The popularity of our route was undeniable. Despite the fearsome appearance of this section of altiplano, which sitting at 14,000 feet above sea-level scarcely provides enough grass to feed a few scraggly and frozen-looking llamas, squat tourist refuges had sprouted like mushrooms over any halfway-potable source of water that the volcanoes saw fit to release from their slopes. Lines of parallel tire tracks raked the plain like plough furrows in a field. Where the ground turned rockier, a quartet of jeep paths beat in the boulder field intersected and bifracated. We climbed a small hill and passed a broken-down jeep, surrounded by a group of cold and angry-looking tourists.
We turned off a rough track and found the main road. “How many years have you been a guide,” I asked Carlos, our driver.
“16 years. It has changed a lot. It used to be a 5 day trip [now it is 3]. Only 3 or 4 tourists a week would come,” he answered without lifting an eye off the wheel as we speed down the freshly-graded track.
“It seems like there's more gringos than Bolivians here.”
“Yes, there are.”
I paused and thought for a second. “Well, I am here, too.”
The landscapes were mind-bendingly hallucinogenic. But the altiplano was suffocating on its own popularity. At the lake we found another half-dozen Brits from some another company attempting to stalk a couple of wary flamingos. We got out of the jeep to find our own flamingo to hunt and absent-mindingly tightened the altiplano's ligatures a little more.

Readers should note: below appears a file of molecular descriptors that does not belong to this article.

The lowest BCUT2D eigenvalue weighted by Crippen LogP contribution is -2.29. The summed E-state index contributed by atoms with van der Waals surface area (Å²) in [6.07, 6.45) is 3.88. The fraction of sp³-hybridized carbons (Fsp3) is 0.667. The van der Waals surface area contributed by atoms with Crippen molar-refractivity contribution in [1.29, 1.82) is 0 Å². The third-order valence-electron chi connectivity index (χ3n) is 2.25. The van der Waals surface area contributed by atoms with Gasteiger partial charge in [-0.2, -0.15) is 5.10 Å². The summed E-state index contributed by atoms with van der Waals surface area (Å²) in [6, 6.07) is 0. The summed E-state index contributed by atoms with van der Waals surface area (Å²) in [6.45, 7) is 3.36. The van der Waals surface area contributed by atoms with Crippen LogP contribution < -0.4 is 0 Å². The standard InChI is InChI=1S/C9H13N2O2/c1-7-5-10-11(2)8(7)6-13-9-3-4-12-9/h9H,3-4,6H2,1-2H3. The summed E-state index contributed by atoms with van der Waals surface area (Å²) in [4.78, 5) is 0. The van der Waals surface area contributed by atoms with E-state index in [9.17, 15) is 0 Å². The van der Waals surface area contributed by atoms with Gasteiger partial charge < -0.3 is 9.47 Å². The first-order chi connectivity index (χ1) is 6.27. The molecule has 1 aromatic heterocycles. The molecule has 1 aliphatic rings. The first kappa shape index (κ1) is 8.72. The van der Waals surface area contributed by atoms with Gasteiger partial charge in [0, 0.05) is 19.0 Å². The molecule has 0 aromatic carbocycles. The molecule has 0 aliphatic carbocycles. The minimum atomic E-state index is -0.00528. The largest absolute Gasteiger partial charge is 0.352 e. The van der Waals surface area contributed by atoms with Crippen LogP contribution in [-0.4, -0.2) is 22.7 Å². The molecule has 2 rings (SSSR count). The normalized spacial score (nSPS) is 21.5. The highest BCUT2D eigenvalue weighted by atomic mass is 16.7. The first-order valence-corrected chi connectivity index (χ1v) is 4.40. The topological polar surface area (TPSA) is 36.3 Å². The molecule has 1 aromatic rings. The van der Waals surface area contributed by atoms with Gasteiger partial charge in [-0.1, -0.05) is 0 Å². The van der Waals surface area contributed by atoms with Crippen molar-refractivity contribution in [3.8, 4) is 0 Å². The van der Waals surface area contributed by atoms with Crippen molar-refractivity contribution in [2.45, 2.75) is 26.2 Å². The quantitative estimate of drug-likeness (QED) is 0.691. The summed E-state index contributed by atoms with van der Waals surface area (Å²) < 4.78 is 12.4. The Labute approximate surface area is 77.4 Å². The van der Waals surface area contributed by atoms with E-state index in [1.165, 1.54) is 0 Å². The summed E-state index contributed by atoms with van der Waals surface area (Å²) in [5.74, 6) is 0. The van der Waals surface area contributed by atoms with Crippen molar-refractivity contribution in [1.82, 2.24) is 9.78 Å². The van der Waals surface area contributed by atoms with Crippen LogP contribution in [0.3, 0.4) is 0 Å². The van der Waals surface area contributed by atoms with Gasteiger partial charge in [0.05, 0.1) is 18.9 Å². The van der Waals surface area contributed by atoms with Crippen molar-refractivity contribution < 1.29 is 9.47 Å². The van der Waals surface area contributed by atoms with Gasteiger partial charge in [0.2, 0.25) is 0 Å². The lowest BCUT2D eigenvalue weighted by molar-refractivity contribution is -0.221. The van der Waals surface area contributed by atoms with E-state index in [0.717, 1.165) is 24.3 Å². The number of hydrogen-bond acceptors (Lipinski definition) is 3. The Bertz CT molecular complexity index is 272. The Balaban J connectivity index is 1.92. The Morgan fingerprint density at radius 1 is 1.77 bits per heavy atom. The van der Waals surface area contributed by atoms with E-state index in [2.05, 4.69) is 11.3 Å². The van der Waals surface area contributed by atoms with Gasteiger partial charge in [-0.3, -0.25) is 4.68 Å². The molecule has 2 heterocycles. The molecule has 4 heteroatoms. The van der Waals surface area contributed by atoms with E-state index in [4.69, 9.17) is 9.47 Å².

We left the lake and speed towards our hostel, which had sprouted next to an anemic-looking stream, and added our own furrow to the loose gravel. We complained about the food loudly in English as it was served. After dinner, the Brits bought beer and were getting rowdy, when the fickle power cut out for good. I sat in the dark at the corner of the table for a few moments before I got up and went to the kitchen and, interrupting a conversation in Quechua, asked for a glass of my own.
If you lived in Bolivia and occupied the bottom of the labor pool, you might take home 20 Bolivianos (US$3) a day. And you wouldn't turn down even a single Boliviano, no matter how outnumbered you were in your own country, no matter what language its owner shouted at you.